I have spent a significant portion of my thirty-four years in ministry attending meetings. Sometimes I was in charge of the meeting. At other times, I was a reluctant participant, required to attend by the nature of my work. These experiences prompted me to try and understand the way groups and organizations work. Over the years I have come to few conclusions.
Those who lead the meeting rarely look at it through the same lens as those who attend. I learned this very early in my pastoral ministry. When I led the church’s board meetings, I focused on the agenda, which often reflected my interests. I wanted the meeting to start quickly and lead to action. In other words, I wanted the board to see things my way and adopt my proposals. They had a very different focus. They usually spent the first thirty minutes or so making small talk, catching up, and talking about work or family. They were not in the same hurry as me. My goals were not nearly as important to them as they were to me. This difference in perspective results in a sort of nearsightedness on the part of those who lead the meeting. Leaders are so focused on their agenda that they often cannot read the people around them. Sometimes they do not want to.
Our interaction with people in meetings is one-sided. One of the things that surprised me most about my experience in meetings was how little others knew about me. Likewise, I found that I tended to relate to people in terms of their role and in some cases their caricature. You might think it would be otherwise. For decades I have spent hours with the same people in meetings. After all this time, I have concluded that they don’t know me at all. I don’t know them either. I know the persona that they project in the meeting, which may be very different from the actual person I pass in the hall. While this is understandable, it is also damaging. Our lack of common knowledge often leads to depersonalization. Bad behavior towards one another in the corporate world, is often justified by saying, “It’s not personal; it’s business.” The same rule holds in Christian organizations as well. Our work suffers when we lose sight of the personal nature of our interactions with one another. These one-sided relationships cause us to see others as negative stereotypes. One is the buffoon, another is the fool. There is the ranter, the suck-up and the tyrant. Depersonalization creates an environment where incivility and bullying flourish.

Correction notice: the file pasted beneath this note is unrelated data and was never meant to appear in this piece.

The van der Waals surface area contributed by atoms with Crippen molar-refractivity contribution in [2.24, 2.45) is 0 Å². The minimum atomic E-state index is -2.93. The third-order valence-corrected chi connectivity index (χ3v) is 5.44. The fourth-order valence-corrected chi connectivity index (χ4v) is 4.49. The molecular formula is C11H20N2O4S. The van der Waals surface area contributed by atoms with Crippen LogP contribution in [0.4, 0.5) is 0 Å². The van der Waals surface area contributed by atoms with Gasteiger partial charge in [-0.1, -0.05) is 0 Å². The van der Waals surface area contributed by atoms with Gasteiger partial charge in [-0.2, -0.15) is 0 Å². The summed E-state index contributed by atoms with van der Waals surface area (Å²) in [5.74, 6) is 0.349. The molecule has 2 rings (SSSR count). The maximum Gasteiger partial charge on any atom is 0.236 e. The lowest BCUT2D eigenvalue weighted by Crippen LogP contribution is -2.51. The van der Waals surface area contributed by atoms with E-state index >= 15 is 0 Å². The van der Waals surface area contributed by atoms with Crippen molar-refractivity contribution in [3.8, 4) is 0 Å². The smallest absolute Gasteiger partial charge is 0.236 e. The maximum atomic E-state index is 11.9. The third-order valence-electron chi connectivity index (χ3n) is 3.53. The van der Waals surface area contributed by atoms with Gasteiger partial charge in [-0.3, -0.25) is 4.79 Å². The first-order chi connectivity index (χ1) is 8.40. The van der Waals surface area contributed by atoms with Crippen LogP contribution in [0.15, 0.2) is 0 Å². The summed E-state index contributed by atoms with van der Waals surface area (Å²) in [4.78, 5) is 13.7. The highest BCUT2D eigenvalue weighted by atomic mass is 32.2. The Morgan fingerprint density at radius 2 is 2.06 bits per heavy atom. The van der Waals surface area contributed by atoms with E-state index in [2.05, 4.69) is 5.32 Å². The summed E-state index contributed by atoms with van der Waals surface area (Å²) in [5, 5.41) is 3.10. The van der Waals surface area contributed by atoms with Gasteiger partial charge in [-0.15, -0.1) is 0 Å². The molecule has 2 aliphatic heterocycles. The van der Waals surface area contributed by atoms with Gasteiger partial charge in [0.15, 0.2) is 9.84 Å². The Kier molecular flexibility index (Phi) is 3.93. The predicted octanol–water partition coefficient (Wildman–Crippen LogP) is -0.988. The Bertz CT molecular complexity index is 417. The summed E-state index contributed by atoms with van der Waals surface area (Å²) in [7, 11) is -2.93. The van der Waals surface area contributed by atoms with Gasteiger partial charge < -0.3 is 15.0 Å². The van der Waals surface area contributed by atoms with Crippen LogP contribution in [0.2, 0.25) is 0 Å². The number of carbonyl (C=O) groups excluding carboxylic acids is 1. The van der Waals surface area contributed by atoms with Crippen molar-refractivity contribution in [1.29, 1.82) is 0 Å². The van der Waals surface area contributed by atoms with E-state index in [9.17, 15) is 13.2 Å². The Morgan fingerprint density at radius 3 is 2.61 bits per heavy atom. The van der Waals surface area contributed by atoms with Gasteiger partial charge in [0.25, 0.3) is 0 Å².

Meetings are inherently messy. The Gospel of John says that the whole world could not contain all the books that could be written about the things that Jesus did. Something similar might be said about books intended to make meetings go better. Leaders look for ways to make meetings run more smoothly the way the Knights of the Round Table sought after the Holy Grail. Both objectives are pretty much the same. They are beautiful but unattainable ideals. Good meetings, that is to
Meetings are necessary. Most of us feel about meetings the way some people do about their in-laws. We would avoid them if we could. But since we can’t, we will endure them as quickly as possible. Meetings get no respect. Books are written about them with titles like Death by Meeting, Meetings Suck, and Bad Meetings Happen to Good People. There is a way to lead without the messy collective deliberation that is inherent in all meetings. It is called tyranny, and it is never good. Churches and organizations are living systems made up of networked individuals. It is the human dimension of these bodies that makes them so messy. Meetings force us to face one another as a community and confront our differences. Most of the time the process is slow, painful, and ambiguous in its result. The messy work of disagreement, deliberation, and movement toward an awkward consensus is essential to the health of every one of these institutions. It is especially important to the church, which is a body of interconnected members. The rule of the church is not “Be sure you get your way.” It is “Have concern for one another” (1 Cor. 12:25).
In the last thirty-four years, I have only served on one committee which I feel approached this ideal. It was chaired by the associate dean of faculty Billie Sue Thompson (who is now with the Lord) and led a diverse and creative group of colleagues responsible for my school’s first-year experience program. We were a mixture of different personalities from a variety of departments. Some of us were outgoing others reserved. Some were contemplative, while others were activistic. We occasionally got on one another’s nerves.
One of the first things that Billie Sue did was ask us to map ourselves as a group, to help us understand our collective personality. I learned some remarkable things. I discovered that the things that frustrated me most about my peers were usually the things that added value to our little community. The source of my irritation was their gift. In order to benefit from those gifts, I had first to learn to appreciate them. Before I could appreciate them, I had to know them. Most important of all, I realized that if this was true of them, it must also be true of me.
This understanding did not magically transform all of my meetings. Aggravation was not replaced by a warm huggy glow. My enemies did not magically become my friends. Those who had annoyed me continued to annoy me. But the change of perspective I learned from Billie Sue did help me to see them differently. The same change enabled me to see myself differently too. I learned to value them. In the process, I discovered that I had value too.